Privacy when registering copyright

I’ve read the info on but am still confused about how to maintain privacy when registering a copyright.

Let’s say Jane Doe writes a story she wants to e-publish only, using amazon Kindle.

She wants to register the copyright while maintaining her privacy–her name/address/contact info not in the public record.

Must she use an “agent” such as attorney, LLC, what?

I’m interested in experiences with this process, esp anything to watch out for, “gotchas” etc–the information in below link under “Can I remove information that I don’t want publicized?” is confusing:

You can copyright using a pen name and post office box.

There is no need to file a copyright. Copyright protection exists from the moment the work is created. The copyright office defines this to be fixed in a tangible medium. I’m not positive the file saved on your computer is such, but if you print the file to paper it certainly is.

What registration does is provide important benefits including proof of ownership. If you just use a pen name, I guess you would have to have some proof the pen name is you. Copyright owners who register have additional remedies if their copyright is infringed, but again you’d need to have proof that the registrant is you, I’d think.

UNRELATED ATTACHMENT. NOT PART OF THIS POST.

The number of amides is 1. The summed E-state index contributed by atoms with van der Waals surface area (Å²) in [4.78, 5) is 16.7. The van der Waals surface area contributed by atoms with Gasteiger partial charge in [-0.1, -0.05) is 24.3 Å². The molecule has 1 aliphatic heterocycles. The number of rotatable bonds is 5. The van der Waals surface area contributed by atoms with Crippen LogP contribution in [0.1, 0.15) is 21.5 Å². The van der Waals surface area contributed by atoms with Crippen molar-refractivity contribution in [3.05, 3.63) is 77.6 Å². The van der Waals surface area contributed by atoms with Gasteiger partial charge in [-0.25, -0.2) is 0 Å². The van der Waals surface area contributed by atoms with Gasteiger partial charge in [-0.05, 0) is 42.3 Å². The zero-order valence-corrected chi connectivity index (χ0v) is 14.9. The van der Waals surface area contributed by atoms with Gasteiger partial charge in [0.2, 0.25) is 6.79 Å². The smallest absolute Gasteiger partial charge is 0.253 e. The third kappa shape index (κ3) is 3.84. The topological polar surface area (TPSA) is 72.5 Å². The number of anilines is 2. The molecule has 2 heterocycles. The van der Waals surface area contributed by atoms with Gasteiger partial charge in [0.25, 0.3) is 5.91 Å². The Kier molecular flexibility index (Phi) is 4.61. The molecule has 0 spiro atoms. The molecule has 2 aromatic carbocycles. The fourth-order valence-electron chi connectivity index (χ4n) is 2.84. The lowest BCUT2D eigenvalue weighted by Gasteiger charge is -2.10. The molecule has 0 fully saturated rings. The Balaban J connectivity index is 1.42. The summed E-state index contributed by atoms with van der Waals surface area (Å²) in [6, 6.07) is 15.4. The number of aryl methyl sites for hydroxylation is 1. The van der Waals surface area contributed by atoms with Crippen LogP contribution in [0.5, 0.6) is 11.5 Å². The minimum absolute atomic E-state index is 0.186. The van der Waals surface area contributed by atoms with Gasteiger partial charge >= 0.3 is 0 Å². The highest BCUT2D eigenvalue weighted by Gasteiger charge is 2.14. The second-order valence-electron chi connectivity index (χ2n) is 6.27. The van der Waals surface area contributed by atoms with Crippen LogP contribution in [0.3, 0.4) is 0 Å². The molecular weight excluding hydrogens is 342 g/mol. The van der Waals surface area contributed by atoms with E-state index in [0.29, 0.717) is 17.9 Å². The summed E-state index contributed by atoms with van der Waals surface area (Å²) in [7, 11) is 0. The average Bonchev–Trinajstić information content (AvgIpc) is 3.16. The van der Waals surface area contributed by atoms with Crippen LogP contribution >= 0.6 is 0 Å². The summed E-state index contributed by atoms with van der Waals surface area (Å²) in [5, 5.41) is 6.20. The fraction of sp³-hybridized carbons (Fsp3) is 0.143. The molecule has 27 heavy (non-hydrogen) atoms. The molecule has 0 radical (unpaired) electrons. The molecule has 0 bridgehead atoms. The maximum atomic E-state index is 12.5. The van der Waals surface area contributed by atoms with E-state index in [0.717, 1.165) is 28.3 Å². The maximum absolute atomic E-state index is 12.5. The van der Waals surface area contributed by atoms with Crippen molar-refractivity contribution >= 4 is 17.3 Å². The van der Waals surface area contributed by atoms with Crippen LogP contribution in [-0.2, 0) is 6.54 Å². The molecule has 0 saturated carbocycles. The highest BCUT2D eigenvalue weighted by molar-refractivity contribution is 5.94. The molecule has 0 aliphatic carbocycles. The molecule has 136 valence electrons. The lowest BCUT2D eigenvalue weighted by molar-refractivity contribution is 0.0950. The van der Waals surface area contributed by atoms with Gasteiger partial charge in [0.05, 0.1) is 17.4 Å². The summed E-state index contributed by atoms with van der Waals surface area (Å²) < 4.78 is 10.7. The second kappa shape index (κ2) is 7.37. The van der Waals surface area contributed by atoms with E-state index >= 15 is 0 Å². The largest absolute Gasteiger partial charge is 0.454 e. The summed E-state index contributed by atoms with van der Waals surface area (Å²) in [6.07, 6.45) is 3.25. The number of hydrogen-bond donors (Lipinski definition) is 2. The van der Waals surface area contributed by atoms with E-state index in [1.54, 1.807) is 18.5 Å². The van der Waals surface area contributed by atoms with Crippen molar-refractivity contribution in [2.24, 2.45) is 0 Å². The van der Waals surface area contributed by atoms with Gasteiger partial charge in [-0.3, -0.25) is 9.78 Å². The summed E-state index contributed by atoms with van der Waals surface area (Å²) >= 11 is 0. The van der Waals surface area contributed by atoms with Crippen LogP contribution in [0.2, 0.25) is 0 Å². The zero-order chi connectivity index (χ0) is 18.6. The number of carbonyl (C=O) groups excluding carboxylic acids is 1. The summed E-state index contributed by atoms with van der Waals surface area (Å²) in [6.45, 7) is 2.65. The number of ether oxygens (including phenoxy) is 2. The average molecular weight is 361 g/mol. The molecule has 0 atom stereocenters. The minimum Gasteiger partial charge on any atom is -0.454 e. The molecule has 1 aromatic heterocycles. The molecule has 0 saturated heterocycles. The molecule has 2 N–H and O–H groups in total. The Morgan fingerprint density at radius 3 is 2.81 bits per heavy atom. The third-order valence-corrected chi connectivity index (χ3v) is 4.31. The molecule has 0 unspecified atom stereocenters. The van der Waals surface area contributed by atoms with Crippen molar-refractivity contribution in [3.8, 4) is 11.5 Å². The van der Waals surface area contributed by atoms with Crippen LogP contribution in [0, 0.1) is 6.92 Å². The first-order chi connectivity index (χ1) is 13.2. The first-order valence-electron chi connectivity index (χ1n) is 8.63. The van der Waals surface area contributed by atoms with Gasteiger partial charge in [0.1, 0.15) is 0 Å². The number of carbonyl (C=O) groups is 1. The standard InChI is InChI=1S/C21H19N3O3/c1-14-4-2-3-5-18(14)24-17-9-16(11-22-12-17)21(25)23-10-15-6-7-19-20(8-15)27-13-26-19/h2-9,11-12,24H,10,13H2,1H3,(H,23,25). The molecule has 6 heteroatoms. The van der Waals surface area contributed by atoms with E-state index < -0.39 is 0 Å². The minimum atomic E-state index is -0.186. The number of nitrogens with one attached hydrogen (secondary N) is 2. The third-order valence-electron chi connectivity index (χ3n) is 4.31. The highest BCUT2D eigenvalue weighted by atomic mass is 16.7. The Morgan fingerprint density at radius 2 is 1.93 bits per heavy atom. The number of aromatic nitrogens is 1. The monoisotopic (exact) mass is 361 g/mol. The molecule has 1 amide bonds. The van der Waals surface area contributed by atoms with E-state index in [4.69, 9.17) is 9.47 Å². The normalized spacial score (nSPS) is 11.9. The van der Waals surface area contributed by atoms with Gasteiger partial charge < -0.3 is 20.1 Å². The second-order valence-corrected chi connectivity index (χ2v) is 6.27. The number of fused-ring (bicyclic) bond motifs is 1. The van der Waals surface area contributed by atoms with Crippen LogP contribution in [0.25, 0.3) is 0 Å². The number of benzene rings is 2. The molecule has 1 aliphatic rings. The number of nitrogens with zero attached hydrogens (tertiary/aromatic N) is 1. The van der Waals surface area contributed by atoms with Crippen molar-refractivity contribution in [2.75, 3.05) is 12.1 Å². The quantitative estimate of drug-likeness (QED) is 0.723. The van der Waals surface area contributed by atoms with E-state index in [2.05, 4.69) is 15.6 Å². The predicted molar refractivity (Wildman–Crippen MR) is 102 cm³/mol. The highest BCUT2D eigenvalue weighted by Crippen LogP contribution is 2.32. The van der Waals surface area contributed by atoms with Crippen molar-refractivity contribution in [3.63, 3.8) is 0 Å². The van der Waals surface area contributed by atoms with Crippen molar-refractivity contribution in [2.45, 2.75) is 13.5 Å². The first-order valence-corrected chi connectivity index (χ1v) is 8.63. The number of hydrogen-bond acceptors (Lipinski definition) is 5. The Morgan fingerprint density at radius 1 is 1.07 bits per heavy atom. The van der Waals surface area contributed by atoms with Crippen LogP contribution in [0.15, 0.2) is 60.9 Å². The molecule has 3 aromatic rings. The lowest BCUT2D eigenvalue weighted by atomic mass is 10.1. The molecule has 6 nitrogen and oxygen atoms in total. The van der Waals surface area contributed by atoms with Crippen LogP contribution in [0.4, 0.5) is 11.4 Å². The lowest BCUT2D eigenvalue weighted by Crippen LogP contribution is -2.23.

I don’t understand that last bit, about why to register. “Copyright protection is automatic”, but you can’t file suit against an infringement unless you have registered? What does the automatic “protection” consist of, if you can’t stop infringement of your work?

That’s just the way it is under U.S. law. Your original and creative work of expression is protected as soon as it is fixed in a perceivable medium. But a U.S. owner of a work can’t bring a claim in federal court without first registering the work.

It’s the compromise that Congress reached when the United States finally acceded to the Berne Convention for the Protection of Literary and Artistic Works of 1886. The Berne Convention bars “formalities” for protection, but Congress wanted to maintain a registration system. So, the ability to sue as well as statutory damages and attorneys’ fees are the incentives for registration.